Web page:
The trap does not close on a hinge like a bear trap. The trap acts more like a spring door. An open trap has a concave outer surface and a convex inner surface. During closure, the rapid growth of the cells on the exterior causes these surface features to reverse. The trap quickly closes and the guard hairs snare the prey.
Venus Flytraps grow in the wild in a very limited area near Wilmington, NC. They grow in moist, sandy, acid savannahs among the grasses, sedges and native orchids. Venus Flytraps will tolerate short periods of drought and flooding. They are among the first plants to grow back after a fire. In fact, a rapid surface fire in the autumn can actually benefit Venus Flytraps, by burning out competing shrubs and trees. The Venus Flytrap is rather hardy climatically. It can be grown outdoors in more northern latitudes, although in some areas it may require protective winter cover by mulching.
The origin of the name Venus Flytrap is obscure. It was first described botanically in 1768 by John Ellis in England. "Venus" either refers to its beautiful flower (Venus, the goddess of love and beauty) or its alien-like feeding habit. It was known in colonial days as "tipitiwitchet." "Aphrodite’s Mousetrap" is another one of its names. All these names hint at the plant’s curious nature.
Active traps can also be found in bladderworts (Utricularia). These plants are either aquatic or terrestrial. Aquatic varieties are often found as mats of plants floating in quiet, acid ponds and bogs. The terrestrial forms are found growing in damp, sandy, acid soils. Bladderworts are often overlooked and only noticed when they are in flower. These rootless plants form branching feathery whorls. The bulbous traps are generally quite small, less than an 1/8 inch and are attached to the fine branches. The trap contains a small opening with a hinged lid surrounded by many branched plant hairs. While at rest, fluid inside the trap is slowly absorbed, resulting in decreased water pressure inside the trap. When a small prey brushes against one of the sensitive trigger hairs, an electrical action potential opens the trap door and the prey is "sucked" into the trap. Digestion takes several days. Bladderworts can ingest a large number of mosquito larva and are ecologically valuable.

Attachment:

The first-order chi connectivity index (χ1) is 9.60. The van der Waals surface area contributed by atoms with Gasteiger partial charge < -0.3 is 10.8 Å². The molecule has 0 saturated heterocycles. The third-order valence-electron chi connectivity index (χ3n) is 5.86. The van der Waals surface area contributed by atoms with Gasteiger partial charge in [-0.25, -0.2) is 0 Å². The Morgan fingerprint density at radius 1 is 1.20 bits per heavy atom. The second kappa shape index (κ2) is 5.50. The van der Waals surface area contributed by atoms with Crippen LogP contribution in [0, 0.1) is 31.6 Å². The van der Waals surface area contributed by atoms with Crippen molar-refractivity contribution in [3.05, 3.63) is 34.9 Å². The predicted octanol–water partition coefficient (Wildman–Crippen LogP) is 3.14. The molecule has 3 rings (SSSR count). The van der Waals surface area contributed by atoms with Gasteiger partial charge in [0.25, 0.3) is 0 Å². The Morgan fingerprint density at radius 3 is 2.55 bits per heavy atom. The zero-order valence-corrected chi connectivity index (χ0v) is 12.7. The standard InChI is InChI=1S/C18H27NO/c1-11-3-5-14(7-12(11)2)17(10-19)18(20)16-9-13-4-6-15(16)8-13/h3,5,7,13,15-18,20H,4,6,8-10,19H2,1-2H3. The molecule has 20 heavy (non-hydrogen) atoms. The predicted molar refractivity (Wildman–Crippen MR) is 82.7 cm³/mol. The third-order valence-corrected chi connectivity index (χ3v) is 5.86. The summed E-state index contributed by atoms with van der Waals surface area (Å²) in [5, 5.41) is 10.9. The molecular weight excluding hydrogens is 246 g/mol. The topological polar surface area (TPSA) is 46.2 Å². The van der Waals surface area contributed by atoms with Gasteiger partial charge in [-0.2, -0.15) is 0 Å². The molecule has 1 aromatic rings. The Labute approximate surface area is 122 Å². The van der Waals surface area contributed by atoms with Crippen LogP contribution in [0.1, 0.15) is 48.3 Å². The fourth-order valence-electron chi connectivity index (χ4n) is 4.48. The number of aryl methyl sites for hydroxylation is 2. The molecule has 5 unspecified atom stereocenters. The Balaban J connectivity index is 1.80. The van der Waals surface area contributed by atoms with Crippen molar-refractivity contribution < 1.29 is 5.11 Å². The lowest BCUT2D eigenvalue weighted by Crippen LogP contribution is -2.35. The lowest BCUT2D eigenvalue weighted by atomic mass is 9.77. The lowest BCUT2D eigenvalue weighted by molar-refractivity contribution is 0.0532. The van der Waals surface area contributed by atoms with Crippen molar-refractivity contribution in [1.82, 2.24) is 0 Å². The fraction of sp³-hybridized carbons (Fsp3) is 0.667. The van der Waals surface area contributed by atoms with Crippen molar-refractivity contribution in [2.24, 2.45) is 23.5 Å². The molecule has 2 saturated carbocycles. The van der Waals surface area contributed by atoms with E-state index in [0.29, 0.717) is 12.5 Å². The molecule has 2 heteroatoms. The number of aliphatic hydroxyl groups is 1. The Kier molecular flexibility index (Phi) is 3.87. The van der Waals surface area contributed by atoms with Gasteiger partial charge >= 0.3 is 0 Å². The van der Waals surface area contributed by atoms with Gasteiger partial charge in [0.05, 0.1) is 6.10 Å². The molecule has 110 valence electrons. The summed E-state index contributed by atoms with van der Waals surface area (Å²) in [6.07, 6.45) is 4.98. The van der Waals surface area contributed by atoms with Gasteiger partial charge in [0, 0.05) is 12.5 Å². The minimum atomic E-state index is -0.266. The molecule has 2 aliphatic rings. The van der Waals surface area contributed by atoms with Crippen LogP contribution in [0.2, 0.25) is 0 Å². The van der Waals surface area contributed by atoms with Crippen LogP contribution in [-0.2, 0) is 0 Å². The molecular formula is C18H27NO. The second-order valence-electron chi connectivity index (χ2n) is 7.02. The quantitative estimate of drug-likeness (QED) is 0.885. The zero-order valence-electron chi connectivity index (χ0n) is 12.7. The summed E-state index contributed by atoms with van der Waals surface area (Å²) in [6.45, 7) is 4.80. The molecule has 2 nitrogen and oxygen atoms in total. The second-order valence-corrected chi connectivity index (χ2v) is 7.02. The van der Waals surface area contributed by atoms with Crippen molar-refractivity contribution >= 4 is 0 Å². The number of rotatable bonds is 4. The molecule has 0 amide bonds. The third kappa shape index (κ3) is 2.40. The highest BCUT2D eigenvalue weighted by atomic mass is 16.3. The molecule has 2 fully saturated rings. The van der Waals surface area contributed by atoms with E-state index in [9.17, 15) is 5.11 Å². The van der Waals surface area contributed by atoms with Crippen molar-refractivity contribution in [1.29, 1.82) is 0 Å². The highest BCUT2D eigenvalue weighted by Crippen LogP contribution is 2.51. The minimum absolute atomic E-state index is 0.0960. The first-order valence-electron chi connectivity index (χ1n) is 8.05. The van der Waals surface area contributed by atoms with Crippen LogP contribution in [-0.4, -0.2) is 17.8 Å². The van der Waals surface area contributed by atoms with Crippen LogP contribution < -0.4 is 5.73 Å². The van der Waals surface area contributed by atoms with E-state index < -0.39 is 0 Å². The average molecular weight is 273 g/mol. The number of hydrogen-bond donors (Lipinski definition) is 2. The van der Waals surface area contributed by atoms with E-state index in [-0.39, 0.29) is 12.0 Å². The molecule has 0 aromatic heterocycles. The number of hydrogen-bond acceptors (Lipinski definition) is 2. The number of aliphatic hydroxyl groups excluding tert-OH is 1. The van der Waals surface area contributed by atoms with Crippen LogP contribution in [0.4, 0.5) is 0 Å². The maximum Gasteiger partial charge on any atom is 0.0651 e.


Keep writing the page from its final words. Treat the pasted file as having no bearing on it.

The Water Wheel, Aldrovanda vesiculosa, is another CP with active traps. It is less known and difficult to obtain. It grows much like the bladderworts. It consists of a rootless stem with leaves arranged like spokes on a wheel. Each whorl consists of 8 leaves about a 1/2 inch long with traps at the tips that closely resemble the Venus Flytrap. There are about 40 trigger hairs. It grows near the surface of freshwater, acid swamps in tropical and temperate regions. Its range extends from Europe and Africa to Japan and Australia.